I just love the tone of this… the author doesn’t take me too seriously, and has wonderful fun with the story. It was written while I was in Soquel (near Santa Cruz), working on the bike in a lashed-up combination of workspaces that included a garage and my old school bus…
by Andrew Brown
The Independent (UK)
January 22, 1990
A Californian journalist with a passion for systems wants help to build a 54-speed recumbent office on wheels.
NOW that computers are an invisible and omnipresent part of everyday life, it is good to be reminded of a time when only Californian people used them, and you don’t get more Californian than Steven K Roberts.
He recently issued a mating call over Usenet, a world-wide computer network, addressed to “All restless, creative and slightly loony denizens of Dataspace.”
It reached England by a circuitous route which included a computer system calling itself snorkelwacker.
“I am currently in the Santa Cruz area,” Mr Roberts explained, “building the Winnebiko System 3. It’s getting completely out of hand: barely recognisable as a 54-speed recumbent bicycle, it is becoming a mobile satellite earth station, computer network with WAN links, file server, unixycle, robust ham shack, human interface research project, solar power system and complex real-time control environment with eight computers (not including the embedded systems). It’s all quite insane… and exquisite fun.”
This man wants help.
This is not the same as saying he needs help. He appears to be perfectly sane, and one of the most skilled comic writers around — and to make the joke perfect, he really is building this device. He is already riding one of its predecessors.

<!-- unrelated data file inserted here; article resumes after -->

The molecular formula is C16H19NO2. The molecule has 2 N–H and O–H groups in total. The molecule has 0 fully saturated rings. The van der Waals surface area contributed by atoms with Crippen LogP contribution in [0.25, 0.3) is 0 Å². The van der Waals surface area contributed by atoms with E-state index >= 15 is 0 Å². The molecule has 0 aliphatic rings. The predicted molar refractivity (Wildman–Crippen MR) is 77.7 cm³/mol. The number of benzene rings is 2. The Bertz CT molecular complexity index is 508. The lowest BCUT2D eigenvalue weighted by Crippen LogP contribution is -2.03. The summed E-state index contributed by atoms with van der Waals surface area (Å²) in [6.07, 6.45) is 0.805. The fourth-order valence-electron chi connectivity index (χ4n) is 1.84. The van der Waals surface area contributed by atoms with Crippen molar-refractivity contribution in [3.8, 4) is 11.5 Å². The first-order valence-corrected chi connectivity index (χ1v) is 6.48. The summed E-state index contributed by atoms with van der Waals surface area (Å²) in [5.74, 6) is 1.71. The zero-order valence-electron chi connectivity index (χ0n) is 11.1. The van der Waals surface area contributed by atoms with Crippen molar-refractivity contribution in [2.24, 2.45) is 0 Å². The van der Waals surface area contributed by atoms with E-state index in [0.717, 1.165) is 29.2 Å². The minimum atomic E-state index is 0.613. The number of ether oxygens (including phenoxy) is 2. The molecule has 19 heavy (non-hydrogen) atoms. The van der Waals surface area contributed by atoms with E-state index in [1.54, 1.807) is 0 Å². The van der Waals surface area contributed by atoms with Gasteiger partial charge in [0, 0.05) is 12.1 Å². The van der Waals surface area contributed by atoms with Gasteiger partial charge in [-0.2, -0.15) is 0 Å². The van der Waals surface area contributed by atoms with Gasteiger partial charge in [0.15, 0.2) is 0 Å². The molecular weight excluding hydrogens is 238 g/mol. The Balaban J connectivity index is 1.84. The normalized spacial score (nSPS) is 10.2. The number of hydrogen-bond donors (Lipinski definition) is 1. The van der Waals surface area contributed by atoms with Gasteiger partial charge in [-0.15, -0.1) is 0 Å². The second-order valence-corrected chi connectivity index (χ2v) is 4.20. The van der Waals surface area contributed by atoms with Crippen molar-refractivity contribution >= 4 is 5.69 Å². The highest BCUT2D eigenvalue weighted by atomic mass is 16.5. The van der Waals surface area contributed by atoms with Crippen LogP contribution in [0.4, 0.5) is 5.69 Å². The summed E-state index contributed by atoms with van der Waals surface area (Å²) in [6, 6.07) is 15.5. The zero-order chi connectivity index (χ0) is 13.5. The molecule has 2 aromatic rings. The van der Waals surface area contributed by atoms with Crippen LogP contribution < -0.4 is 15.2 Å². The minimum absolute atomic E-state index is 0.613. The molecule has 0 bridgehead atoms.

Note the exquisite touch displayed by the phrase “barely recognisable as a 54-speed recumbent bicycle”.
Fifty-four gears, as one commentator observed, means six rings in front and nine behind. (Note: actually there were three derailleurs, and in this configuration it had 3x3x6 rings. Later it was increased to a total of 105 speeds, or 5x3x7.)
This is a revision of an earlier project. Last year Mr Roberts put out a more detailed appeal on Usenet, for technically skilled help. In a wonderfully Californian inversion of the world’s normal gravity, he explained that there would be no money in the project, but cost would be no object:
Are you interested in hands-on involvement with the Winnebiko? There’s no direct cash in it, but there ARE some distinct benefits…
First and foremost, FUN. This continues to be the bottom line: that fundamental passion that makes our eyes light up at new gizmology, triggers dreams of future systems and makes the whole idea of a computerised bicycle with real-time aerodynamic modelling, live mapping, navigation, CAD, solar power, regenerative braking, a handlebar keyboard, speech I/O and a satellite earth station seem endlessly alluring.
There is a delicious feeling of conquering steep learning curves, applying creative skills across a wide range of specialities, beating trade-offs by inventing new rules or breaking old ones and generally exercising the brain—for this project is unlike most work in industry in that cost is no object. We have over 100 corporate equipment sponsors, habitually choose the best of everything, and remind ourselves constantly that this is art as well as engineering.
In those days (last year) the project had only 36 gears, but they were to be part of an automatic gearbox. Sadly, the technology for this failed to materialise, so Mr Roberts is back to 54 speeds.
For some reason, this seemed the first thing to ask about when I rang him in Santa Cruz. It was not clear to me how anyone could possibly need so many gears.
Then he explained that the bicycle, with its attendant trailer, is 12ft long and weighs 300 lbs. The highest speed he recorded was 50.5 miles an hour, downhill. Uphill, he reckons to make two to three miles an hour.